The nature of competitive, professional sport is that at times, clubs go through rough periods.
For every team enjoying success, there has to be a polar opposite, teams suffering poor results and enduring questions about the direction they are headed.
It is sport’s yin and yang.
There will always be a team at the top of the table, just as there will always be one propping up the rest.
Yorkshire Carnegie have veered closer to the latter over the last two months, just when they needed to be as clear about their setting as never before.
In a summer when they took on the county name with a new, and possibly last-ditch approach to creating a sustainable and successful Premiership club, and appointed a new head coach, they needed to hit the ground running in all aspects.
On the field, quite obviously, they have failed to do that. Just two wins in eight Championship games has led to the departure of Gary Mercer.
Sir Ian McGeechan, the club’s executive chairman, said yesterday in a brief statement on the Mercer situation: “It has been a disappointing outcome for all concerned and the situation still remains unclear but we are hopeful it will be resolved in the not too distant future.”
Whether the club pulled the trigger, whether Mercer forced their hand or it was a genuinely amicable parting of the ways, what is certain is that the 48-year-old New Zealander’s time at the club is over.
What his departure allows the club to do is draw a line in the sand on Mercer’s troubled reign.
Forwards coach Tommy McGee is in charge for the foreseeable future and already his ascension to the top job – be that temporary or permanent – has already raised spirits among the players.
Off the field, contrastingly, Carnegie are making strides.
As McGeechan put it yesterday: “It has been a difficult time but the club is healthy and the only disappointment has been the performances and results of the first team.
“But I am confident things will improve and we will have a very strong second half to the season.”
McGeechan has overseen the implementation of the club’s academy satellite programme throughout the county.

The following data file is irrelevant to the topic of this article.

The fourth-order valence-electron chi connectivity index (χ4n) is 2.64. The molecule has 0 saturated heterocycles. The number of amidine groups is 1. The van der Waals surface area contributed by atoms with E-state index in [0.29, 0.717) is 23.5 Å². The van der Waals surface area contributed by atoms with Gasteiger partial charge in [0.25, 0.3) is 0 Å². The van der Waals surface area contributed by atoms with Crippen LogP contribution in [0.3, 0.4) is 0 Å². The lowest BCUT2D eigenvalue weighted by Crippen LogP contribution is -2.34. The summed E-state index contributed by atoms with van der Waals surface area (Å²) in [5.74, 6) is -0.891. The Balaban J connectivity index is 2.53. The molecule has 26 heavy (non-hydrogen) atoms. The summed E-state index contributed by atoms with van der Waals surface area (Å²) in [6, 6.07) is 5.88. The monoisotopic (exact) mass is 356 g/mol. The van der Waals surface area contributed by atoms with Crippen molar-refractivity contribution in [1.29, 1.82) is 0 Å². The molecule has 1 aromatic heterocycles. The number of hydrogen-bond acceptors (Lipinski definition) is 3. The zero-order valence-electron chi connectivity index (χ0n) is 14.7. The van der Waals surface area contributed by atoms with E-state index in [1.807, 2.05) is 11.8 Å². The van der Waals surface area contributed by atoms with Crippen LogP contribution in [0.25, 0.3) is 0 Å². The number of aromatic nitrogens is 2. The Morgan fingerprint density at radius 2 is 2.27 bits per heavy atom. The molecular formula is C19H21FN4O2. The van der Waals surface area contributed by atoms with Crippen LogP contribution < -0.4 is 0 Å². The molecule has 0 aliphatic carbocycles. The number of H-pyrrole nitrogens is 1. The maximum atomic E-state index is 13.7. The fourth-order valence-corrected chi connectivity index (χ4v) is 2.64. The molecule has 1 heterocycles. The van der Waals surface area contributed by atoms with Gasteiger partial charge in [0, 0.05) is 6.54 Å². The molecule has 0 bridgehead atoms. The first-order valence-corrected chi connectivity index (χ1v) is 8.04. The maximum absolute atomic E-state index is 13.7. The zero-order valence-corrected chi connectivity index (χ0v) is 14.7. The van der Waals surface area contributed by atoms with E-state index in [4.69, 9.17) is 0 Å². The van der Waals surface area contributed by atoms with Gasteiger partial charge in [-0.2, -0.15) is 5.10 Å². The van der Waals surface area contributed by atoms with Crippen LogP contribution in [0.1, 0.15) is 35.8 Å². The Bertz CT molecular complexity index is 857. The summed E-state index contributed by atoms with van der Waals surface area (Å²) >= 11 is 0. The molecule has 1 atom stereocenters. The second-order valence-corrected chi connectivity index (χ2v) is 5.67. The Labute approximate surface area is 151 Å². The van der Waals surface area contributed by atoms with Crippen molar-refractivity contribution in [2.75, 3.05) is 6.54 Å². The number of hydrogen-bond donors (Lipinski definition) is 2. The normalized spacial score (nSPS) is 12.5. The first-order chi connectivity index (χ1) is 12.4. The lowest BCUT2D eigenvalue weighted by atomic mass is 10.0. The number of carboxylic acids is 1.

He is responsible for that element of the rebrand, connecting with clubs across the vast network of Yorkshire’s union infrastructure.
A new academy director has been appointed, Andy Rock, and important connections are being made on a daily basis.
Just this week, Jon Pendlebury – a man who emerged from the county’s grassroots level himself to play for Rotherham and Leeds, and is now Rock’s deputy in the Carnegie academy – drove through a pea-souper of a fog one evening to ensure the children at Driffield RUFC who had turned out for a coaching session with representatives of the Headingley club, were not disappointed.
It is that kind of commitment to impressionable youngsters that has a lasting effect.
Carnegie have an RFU-backed academy that for over a decade has produced Yorkshire players good enough to play for their country, and continues today to put those young men of the White Rose into England teams throughout the age groups.
Away from the field, the club is progressing in its attempts to have a new board and signficant investment in place by the new year.
If the Yorkshire Carnegie enterprise is to be a success, then McGeechan estimates they need between £2m and £4m of investment over the next three-year period to help them get back to the top flight, when, if successful, new revenue streams will open up.
In a statement released earlier this month, the club revealed that the process of creating that new ownership through a group of investors was on track, and all signs point to that being completed by the end of December.
Carnegie are confident they can make an announcement to that effect early in the new year.
Dwindling attendances are a concern. The average gate for Championship fixtures last season at Headingley was 2,491. In four games this campaign, Yorkshire have attracted an average of 1,674. That figure owes much to the 1,265 who witnessed the draw with Plymouth last week. There are mitigating circumstances – the poor form, the bad weather, the unattractive opposition – but it is on occasions like that when a club’s hardcore support stands firm, and 1,265 is worryingly low.
If they can return to their attacking style of recent seasons, then the numbers will improve.
Carnegie are on their knees right now, but scratch a little deeper and the situation is not as desperate as it first appears.